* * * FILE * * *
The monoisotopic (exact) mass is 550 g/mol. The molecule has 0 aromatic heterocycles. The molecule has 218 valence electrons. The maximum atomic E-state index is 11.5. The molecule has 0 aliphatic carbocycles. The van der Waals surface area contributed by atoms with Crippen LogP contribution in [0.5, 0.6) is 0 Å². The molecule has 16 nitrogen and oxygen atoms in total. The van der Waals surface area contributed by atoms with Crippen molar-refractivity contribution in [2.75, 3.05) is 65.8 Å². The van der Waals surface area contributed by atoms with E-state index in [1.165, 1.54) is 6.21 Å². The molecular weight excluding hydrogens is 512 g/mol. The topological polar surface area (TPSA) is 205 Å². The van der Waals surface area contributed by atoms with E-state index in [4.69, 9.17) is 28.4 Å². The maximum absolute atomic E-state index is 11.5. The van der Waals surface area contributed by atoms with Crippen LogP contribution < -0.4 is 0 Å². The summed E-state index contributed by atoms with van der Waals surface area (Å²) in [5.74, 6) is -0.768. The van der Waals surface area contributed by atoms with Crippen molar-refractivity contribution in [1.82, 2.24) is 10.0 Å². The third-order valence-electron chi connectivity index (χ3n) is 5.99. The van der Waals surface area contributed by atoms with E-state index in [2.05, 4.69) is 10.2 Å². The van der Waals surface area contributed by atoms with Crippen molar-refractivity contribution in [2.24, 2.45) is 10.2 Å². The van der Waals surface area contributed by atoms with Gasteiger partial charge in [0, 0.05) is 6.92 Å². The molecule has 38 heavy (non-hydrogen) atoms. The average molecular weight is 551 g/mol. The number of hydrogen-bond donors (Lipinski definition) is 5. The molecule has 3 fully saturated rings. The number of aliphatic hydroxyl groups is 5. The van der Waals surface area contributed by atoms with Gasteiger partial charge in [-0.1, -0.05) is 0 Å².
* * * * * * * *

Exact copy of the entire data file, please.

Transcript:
The monoisotopic (exact) mass is 550 g/mol. The molecule has 0 aromatic heterocycles. The molecule has 218 valence electrons. The maximum atomic E-state index is 11.5. The molecule has 0 aliphatic carbocycles. The van der Waals surface area contributed by atoms with Crippen LogP contribution in [0.5, 0.6) is 0 Å². The molecule has 16 nitrogen and oxygen atoms in total. The van der Waals surface area contributed by atoms with Crippen molar-refractivity contribution in [2.75, 3.05) is 65.8 Å². The van der Waals surface area contributed by atoms with E-state index in [1.165, 1.54) is 6.21 Å². The molecular weight excluding hydrogens is 512 g/mol. The topological polar surface area (TPSA) is 205 Å². The van der Waals surface area contributed by atoms with E-state index in [4.69, 9.17) is 28.4 Å². The maximum absolute atomic E-state index is 11.5. The van der Waals surface area contributed by atoms with Crippen LogP contribution < -0.4 is 0 Å². The summed E-state index contributed by atoms with van der Waals surface area (Å²) in [5.74, 6) is -0.768. The van der Waals surface area contributed by atoms with Crippen molar-refractivity contribution in [1.82, 2.24) is 10.0 Å². The third-order valence-electron chi connectivity index (χ3n) is 5.99. The van der Waals surface area contributed by atoms with E-state index in [2.05, 4.69) is 10.2 Å². The van der Waals surface area contributed by atoms with Crippen molar-refractivity contribution in [2.24, 2.45) is 10.2 Å². The van der Waals surface area contributed by atoms with Gasteiger partial charge in [0, 0.05) is 6.92 Å². The molecule has 38 heavy (non-hydrogen) atoms. The average molecular weight is 551 g/mol. The number of hydrogen-bond donors (Lipinski definition) is 5. The molecule has 3 fully saturated rings. The number of aliphatic hydroxyl groups is 5. The van der Waals surface area contributed by atoms with Gasteiger partial charge in [-0.1, -0.05) is 0 Å².